Special Issue "Collaborative Learning with Technology—Frontiers and Evidence"

A special issue of Education Sciences (ISSN 2227-7102).

Deadline for manuscript submissions: closed (30 September 2017)

Special Issue Editors

Guest Editor
Prof. Dr. Gilly Salmon

Management School, University of Liverpool, Liverpool L69 3BX, UK
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Guest Editor
Dr. Christine Armatas

Associate Director of Educational Development, Educational Development Centre of The Hong Kong Polytechnic University,Hunghom, Kowloon, Hong Kong
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Guest Editor
Dr. Kevin Chan

Department of Applied Social Sciences, The Hong Kong Polytechnic University
E-Mail

Special Issue Information

Dear Colleagues,

This Special Issue, “Collaborative Learning with Technology—Frontiers and Evidence”, addresses the surge for developments and research related to using technology towards collaborative learning. In an ever-changing world where skills go obsolete in months rather than years, working collaboratively has become a core skill to survive and flourish in the 21st century. There is probably no better way to promote skills in collaboration by learning collaboratively. 

With the rise of social constructivism and blended learning in the education sector, we welcome for inclusion in this Special Issue articles that: (1) provide an empirical evidence on strategies and interventions that facilitate collaborative learning with technology for narrowing the literature gaps; (2) present studies (qualitative, quantitative, or mixed) that demonstrate how effective blend of collaborative learning and technology could enhance learning experience, student-cantered learning, and learning outcomes, and (3) describe frontiers and practices in the realm of implementing or promoting collaborative learning with technology.

Prof. Dr. Gilly Salmon
Dr. Christine Armatas
Dr. Kevin Chan
Guest Editors

Manuscript Submission Information

Manuscripts should be submitted online at www.mdpi.com by registering and logging in to this website. Once you are registered, click here to go to the submission form. Manuscripts can be submitted until the deadline. All papers will be peer-reviewed. Accepted papers will be published continuously in the journal (as soon as accepted) and will be listed together on the special issue website. Research articles, review articles as well as short communications are invited. For planned papers, a title and short abstract (about 100 words) can be sent to the Editorial Office for announcement on this website.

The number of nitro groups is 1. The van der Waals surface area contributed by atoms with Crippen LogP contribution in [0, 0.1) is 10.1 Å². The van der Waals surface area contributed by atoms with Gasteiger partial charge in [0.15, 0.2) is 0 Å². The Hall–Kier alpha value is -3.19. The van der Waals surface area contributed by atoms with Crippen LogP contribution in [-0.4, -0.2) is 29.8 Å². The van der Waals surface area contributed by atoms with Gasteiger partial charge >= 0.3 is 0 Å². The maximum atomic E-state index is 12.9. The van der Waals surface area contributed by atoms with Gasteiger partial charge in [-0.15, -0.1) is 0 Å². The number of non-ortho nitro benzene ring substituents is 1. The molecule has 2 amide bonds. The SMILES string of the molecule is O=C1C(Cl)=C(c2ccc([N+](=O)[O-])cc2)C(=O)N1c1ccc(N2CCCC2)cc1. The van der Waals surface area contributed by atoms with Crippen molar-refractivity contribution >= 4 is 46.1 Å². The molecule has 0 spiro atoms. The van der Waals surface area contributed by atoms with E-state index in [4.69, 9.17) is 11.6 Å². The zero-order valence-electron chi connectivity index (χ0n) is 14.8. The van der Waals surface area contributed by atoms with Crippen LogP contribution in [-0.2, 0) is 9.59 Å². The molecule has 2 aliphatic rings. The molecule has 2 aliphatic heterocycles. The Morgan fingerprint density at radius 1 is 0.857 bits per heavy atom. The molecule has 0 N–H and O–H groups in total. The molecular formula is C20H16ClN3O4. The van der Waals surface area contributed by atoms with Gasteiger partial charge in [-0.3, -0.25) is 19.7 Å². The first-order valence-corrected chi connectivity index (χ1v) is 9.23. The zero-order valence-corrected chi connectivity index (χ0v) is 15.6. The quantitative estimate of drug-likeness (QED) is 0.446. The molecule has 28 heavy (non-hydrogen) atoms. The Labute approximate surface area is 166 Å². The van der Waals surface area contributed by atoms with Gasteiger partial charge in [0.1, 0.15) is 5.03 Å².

Submitted manuscripts should not have been published previously, nor be under consideration for publication elsewhere (except conference proceedings papers). All manuscripts are thoroughly refereed through a single-blind peer-review process. A guide for authors and other relevant information for submission of manuscripts is available on the Instructions for Authors page. Education Sciences is an international peer-reviewed open access quarterly journal published by MDPI.

Please visit the Instructions for Authors page before submitting a manuscript. Submitted papers should be well formatted and use good English. Authors may use MDPI's English editing service prior to publication or during author revisions.

Keywords

  • e-learning
  • collaborative learning
  • blended learning
  • learning science

Published Papers (5 papers)

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Research

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Open AccessArticle Efficient Use of Clickers: A Mixed-Method Inquiry with University Teachers
Educ. Sci. 2018, 8(1), 31; https://doi.org/10.3390/educsci8010031
Received: 12 December 2017 / Revised: 9 February 2018 / Accepted: 14 February 2018 / Published: 1 March 2018
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Abstract
With the advancement of information technology and policies encouraging interactivities in teaching and learning, the use of students’ response system (SRS), commonly known as clickers, has experienced substantial growth in recent years. The reported effectiveness of SRS has varied. Based on the framework